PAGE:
The second pedagogical disruption of asociality in Teresa’s mathematics experience took place in an upper-level course with a queer professor of color. At the start of the semester, the professor shared two video clips he recorded—one with a course overview and another with his self-introduction that was optional to watch. The optional video highlighted the professor’s work in mathematics and outside of the field, such as his involvement with a QT initiative on campus and his written work about QT people of color. When asked about instances of feeling seen as a Latin* queer student, Teresa raised this video.

He had a little ‘About the Professor’ thing… and he talked about how he worked on [QT campus initiative]… He writes [about queer people of color] and he’s my math professor, so I was like, ‘Oh, this is amazing. You do things that aren’t just math, and you do human things. Not like math isn’t human, but you know what I mean—more things that relate to people… He’s a very well-respected professor, so it’s like, ‘Oh, that’s a queer person of color doing the damn thing at my school.’ (Interview 2)

Learning about the professor’s work in the QT community at the university made Teresa “feel safer since the math field feel[s] so dominantly straight and white” (Autobiography). It also made her feel comfortable with talking to the professor about academics and events at the campus center for social justice, where she worked on QT programming. Since Teresa completed this course at the start of the COVID-19 pandemic when classes were moved online, she found it challenging to connect and discuss queer-related topics, “I want to talk to him more about that [his writing about QT people of color], but it just being an online setting makes it really hard… A lot of classes have [online platform], that’s very public and I want to have a private conversation… when it comes to stuff like that” (Interview 1). Despite such barriers to out-of-class connections, this course was a uniquely positive mathematics experience for Teresa. The professor noting his involvement in queer activism via the optional video disrupted traditional pedagogies in mathematics that reinforced a separation of the discipline and humanity, “The fact that he mentioned [the QT initiative on campus] still felt good because it felt like he found that an important thing to mention about his work” (Interview 1). Teresa perceived such recognition of queer realities as a way the professor worked to “demonstrate that math is a very human issue” (Interview 3). This instructional practice, thus, rehumanized mathematics and allow Teresa to feel affirmed in her Latin* queer identity.

Concluding Perspectives: A Cross-case Analysis and Implications for Practice

This concluding section applies my pedagogical vision for queer of color justice in undergraduate mathematics (Figure 4) to guide a cross-case analysis of Jay’s and Teresa’s counter-stories. I structured this analysis in three parts that address each pedagogical approach in my vision—instruction, student support, and curricular design. The cross-case analysis elucidates how pedagogy across the two Latin* QT participants’ mathematics experiences limited or expanded opportunities for their queer of color identities to be supported. I use the WCHPS framework (Figure 5) to elucidate how white cisheteropatriarchy was reinforced or disrupted at multiple levels (ideological, institutional, and relational), which impacted opportunities for queer of color justice through pedagogy. Adding to recent Notices discussions of supportive practices for the QT community in mathematics 20, I raise implications for pedagogical practice from my analysis and findings.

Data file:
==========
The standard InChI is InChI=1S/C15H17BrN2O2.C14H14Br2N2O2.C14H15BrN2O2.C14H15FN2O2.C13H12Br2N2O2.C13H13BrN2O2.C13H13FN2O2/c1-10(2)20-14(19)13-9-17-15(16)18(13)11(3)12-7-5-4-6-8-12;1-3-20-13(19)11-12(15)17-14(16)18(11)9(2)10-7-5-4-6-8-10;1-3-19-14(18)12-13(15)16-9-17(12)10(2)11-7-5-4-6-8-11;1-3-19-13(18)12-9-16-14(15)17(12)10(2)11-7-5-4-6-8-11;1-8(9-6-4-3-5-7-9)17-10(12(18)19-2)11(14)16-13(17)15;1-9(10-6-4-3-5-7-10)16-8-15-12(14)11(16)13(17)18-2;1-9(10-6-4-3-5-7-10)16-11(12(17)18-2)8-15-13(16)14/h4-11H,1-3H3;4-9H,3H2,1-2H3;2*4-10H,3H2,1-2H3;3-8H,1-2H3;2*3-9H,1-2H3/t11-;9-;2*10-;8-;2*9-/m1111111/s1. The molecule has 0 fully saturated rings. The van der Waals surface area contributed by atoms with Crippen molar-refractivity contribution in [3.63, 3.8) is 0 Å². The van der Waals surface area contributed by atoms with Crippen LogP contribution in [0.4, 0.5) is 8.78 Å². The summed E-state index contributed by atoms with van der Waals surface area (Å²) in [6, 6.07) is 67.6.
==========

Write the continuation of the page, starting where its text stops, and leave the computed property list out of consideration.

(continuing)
Jay’s and Teresa’s cases differed in terms of the first approach in my pedagogical vision—empowerment of educators and learners to interrogate complicity in systemic oppression as well as use mathematics as a tool for intersectional justice. Pressures of assimilation that Jay faced as a first-generation, emergent bilingual student through instruction limited access to content. His case reflects educators potentially falling short in interrogating how instruction that assumes English language fluency and prior mathematical knowledge can lead to differential opportunities for success. Applying the WCHPS framework, Jay’s counter-story depicts how dominant ideologies that recenter US-based ideas of mathematical success (e.g., communicating in English) framed instruction as an institutional practice tied to inequitable learning for QT students of color.

Teresa’s counter-story presents a pedagogical disruption of complicity with systemic oppression going unchallenged, thus advancing the first approach in my vision. This disruption is reflected in Teresa’s calculus professor naming his privilege and calling upon white male students to monitor how much space they occupy in class. He modeled critical self-reflection of his social position and empowered students to take action in challenging white cisheteropatriarchy. This instructional instance made Teresa feel seen as a bisexual Latina navigating gendered struggles of participating in class and being sexualized. At the ideological level of the WCHPS framework, Teresa’s case exemplifies a pedagogical disruption of asociality in mathematics anchored in ideologies of whiteness and cisheteropatriarchy. The professor’s instruction resisted the ideological framing of mathematics as ‘neutral’ to hold himself and his students accountable in pushing back on queer of color oppression. Such disruption at an ideological level is also evident in Teresa’s summer research program experience, where she explored use of mathematics to address issues of social justice (another aspect of my pedagogical vision’s first approach). Teresa’s mathematics coursework fell short in this pedagogical approach to advance queer of color justice due to absent discussions of identity and social power. She was left relying on outside opportunities like the summer program to receive support for her justice-oriented motivations as a mathematics major. Teresa’s experience of instruction in the calculus course as rehumanizing also disrupted undergraduate mathematics as a white, cisheteropatriarchal space on a relational level. The professor’s pedagogy carved opportunities for building community and honoring identities, which Teresa had not experienced in mathematics where her identity as a bisexual Latina went unrecognized.